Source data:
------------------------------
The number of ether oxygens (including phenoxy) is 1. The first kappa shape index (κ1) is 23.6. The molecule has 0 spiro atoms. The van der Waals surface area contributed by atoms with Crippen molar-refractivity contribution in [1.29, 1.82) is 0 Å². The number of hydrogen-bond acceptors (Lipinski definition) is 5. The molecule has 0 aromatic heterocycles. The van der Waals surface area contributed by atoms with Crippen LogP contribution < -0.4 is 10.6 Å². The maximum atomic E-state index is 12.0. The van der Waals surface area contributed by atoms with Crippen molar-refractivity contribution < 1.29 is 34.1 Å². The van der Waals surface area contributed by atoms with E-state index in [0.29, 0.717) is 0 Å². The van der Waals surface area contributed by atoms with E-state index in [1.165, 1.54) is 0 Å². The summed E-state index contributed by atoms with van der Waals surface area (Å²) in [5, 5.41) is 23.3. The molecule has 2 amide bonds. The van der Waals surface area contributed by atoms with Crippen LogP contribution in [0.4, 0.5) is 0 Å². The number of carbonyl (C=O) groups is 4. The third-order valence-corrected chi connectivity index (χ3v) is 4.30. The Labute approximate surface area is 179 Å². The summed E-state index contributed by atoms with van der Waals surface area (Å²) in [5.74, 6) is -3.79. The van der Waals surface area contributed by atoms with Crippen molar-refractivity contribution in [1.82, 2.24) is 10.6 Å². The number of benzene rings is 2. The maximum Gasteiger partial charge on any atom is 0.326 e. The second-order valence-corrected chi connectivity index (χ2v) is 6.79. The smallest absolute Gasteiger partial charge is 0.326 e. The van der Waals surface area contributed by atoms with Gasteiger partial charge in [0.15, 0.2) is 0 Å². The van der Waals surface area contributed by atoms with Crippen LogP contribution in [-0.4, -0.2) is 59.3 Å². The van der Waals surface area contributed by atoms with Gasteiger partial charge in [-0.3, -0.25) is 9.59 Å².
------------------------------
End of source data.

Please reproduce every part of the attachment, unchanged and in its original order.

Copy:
The number of ether oxygens (including phenoxy) is 1. The first kappa shape index (κ1) is 23.6. The molecule has 0 spiro atoms. The van der Waals surface area contributed by atoms with Crippen molar-refractivity contribution in [1.29, 1.82) is 0 Å². The number of hydrogen-bond acceptors (Lipinski definition) is 5. The molecule has 0 aromatic heterocycles. The van der Waals surface area contributed by atoms with Crippen LogP contribution < -0.4 is 10.6 Å². The maximum atomic E-state index is 12.0. The van der Waals surface area contributed by atoms with Crippen molar-refractivity contribution < 1.29 is 34.1 Å². The van der Waals surface area contributed by atoms with E-state index in [0.29, 0.717) is 0 Å². The van der Waals surface area contributed by atoms with E-state index in [1.165, 1.54) is 0 Å². The summed E-state index contributed by atoms with van der Waals surface area (Å²) in [5, 5.41) is 23.3. The molecule has 2 amide bonds. The van der Waals surface area contributed by atoms with Crippen LogP contribution in [0.4, 0.5) is 0 Å². The number of carbonyl (C=O) groups is 4. The third-order valence-corrected chi connectivity index (χ3v) is 4.30. The Labute approximate surface area is 179 Å². The summed E-state index contributed by atoms with van der Waals surface area (Å²) in [5.74, 6) is -3.79. The van der Waals surface area contributed by atoms with Crippen molar-refractivity contribution in [1.82, 2.24) is 10.6 Å². The number of benzene rings is 2. The maximum Gasteiger partial charge on any atom is 0.326 e. The second-order valence-corrected chi connectivity index (χ2v) is 6.79. The smallest absolute Gasteiger partial charge is 0.326 e. The van der Waals surface area contributed by atoms with Gasteiger partial charge in [0.15, 0.2) is 0 Å². The van der Waals surface area contributed by atoms with Crippen LogP contribution in [-0.4, -0.2) is 59.3 Å². The van der Waals surface area contributed by atoms with Gasteiger partial charge in [-0.3, -0.25) is 9.59 Å².